Marijuana substitutes often contain blends of multiple psychoactive synthetic cannabinoids (SCBs), including the prevalent SCBs (1-pentyl-1H-indole-3-yl)-1-naphthalenyl-methanone (JWH-018) and (1-butyl-1H-indole-3-yl)-1-naphthalenyl-methanone (JWH-073). Because SCBs are frequently used in combinations, we hypothesized that coadministering multiple SCBs induces synergistic drug–drug interactions. Drug–drug interactions between JWH-018 and JWH-073 were investigated in vivo for Δ9-tetrahydrocannabinol (Δ9-THC)-like discriminative stimulus effects, analgesia, task disruption, and hypothermia. Combinations (JWH-018:JWH-073) of these drugs were administered to mice in assays of Δ9-THC discrimination, tail-immersion, and food-maintained responding, and rectal temperatures were measured. Synergism occurred in the Δ9-THC discrimination assay for two constant dose ratio combinations (1:3 and 1:1). A 1:1 and 2:3 dose ratio induced additivity and synergy, respectively, in the tail-immersion assay. Both 1:1 and 2:3 dose ratios were additive for hypothermia, whereas a 1:3 dose ratio induced subadditive suppression of food-maintained responding. In vitro drug–drug interactions were assessed using competition receptor-binding assays employing mouse brain homogenates and cannabinoid 1 receptor (CB1R)-mediated inhibition of adenylyl cyclase activity in Neuro2A wild-type cells. Interestingly, synergy occurred in the competition receptor-binding assay for two dose ratios (1:5 and 1:10), but not in the adenylyl cyclase activity assay (1:5). Altogether, these data indicate that drug–drug interactions between JWH-018 and JWH-073 are effect- and ratio-dependent and may increase the relative potency of marijuana substitutes for subjective Δ9-THC–like effects. Combinations may improve the therapeutic profile of cannabinoids, considering that analgesia but not hypothermia or task disruption was potentiated. Importantly, synergy in the competition receptor–binding assay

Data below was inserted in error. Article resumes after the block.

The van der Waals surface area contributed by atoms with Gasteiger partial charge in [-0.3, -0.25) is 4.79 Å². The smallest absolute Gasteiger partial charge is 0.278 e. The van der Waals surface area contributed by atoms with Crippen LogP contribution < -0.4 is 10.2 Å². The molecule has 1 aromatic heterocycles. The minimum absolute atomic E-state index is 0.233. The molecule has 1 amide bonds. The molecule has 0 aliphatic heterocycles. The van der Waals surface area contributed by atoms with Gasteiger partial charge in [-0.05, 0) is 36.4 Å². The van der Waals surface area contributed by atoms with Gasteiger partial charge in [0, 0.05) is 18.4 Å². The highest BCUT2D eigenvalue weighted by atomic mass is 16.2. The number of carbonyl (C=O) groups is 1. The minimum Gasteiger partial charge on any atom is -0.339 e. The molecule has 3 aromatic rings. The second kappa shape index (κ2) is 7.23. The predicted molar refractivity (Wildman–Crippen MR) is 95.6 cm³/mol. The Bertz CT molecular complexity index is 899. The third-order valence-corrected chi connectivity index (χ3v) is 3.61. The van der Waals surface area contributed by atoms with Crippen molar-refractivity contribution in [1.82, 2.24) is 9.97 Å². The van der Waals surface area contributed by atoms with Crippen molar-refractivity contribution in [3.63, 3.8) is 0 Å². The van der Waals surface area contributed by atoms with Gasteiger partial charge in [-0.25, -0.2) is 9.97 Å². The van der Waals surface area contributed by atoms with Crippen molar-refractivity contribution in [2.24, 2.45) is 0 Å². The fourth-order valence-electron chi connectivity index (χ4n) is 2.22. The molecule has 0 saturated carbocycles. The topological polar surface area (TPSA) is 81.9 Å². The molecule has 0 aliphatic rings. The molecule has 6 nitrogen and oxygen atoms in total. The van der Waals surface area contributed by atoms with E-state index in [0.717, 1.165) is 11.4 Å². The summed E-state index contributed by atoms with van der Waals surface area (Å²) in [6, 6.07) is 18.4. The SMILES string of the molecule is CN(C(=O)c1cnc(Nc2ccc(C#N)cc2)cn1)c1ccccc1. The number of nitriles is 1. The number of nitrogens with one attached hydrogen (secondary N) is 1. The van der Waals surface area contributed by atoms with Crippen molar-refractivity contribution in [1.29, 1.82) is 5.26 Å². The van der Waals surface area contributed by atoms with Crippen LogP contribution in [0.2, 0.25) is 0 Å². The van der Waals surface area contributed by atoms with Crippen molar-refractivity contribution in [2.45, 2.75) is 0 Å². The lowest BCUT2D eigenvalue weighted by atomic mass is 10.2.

8. Differential drug-drug interactions of the synthetic Cannabinoids JWH-018 and JWH-073: implications for drug abuse liability and pain therapy.